The Women’s Armed Services Integration Act of 1948 gave women a permanent role in the military. The WAVES went from being a wartime reserve to an actual branch of the Navy.
The Women in Military Service for America Memorial describes the limitations of the Act:
The act placed a two percent ceiling on the number of women in each of the services, restricted promotions to one full colonel or Navy captain as Chief of the Nurse Corps and/or Service Director, and limited the number of female officers who could serve as lieutenant colonels or Navy commanders. The law also granted the service Secretaries authority to discharge women without specified cause and restricted women from flying aircraft engaged in combat and from being assigned to ships engaged in combat.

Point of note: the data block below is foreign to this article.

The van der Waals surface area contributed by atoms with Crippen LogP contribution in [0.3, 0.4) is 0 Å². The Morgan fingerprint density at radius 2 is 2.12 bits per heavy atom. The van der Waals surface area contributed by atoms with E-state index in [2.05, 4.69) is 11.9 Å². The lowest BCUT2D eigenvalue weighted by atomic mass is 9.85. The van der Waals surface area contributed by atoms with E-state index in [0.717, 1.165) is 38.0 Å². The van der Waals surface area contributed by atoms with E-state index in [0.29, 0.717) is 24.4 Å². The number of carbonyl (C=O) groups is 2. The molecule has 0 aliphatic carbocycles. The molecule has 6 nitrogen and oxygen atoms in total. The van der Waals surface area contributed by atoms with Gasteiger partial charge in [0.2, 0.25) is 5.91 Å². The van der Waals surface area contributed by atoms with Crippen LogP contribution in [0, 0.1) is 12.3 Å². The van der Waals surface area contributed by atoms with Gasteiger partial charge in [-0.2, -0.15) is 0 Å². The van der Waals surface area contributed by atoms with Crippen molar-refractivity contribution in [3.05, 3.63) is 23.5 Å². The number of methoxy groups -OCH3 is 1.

Nonetheless, it was a start. Some of the World War II WAVES converted to the new permanent division.
This photograph shows the first six women being sworn into the regular U.S. Navy. It comes from the Naval History and Heritage Command.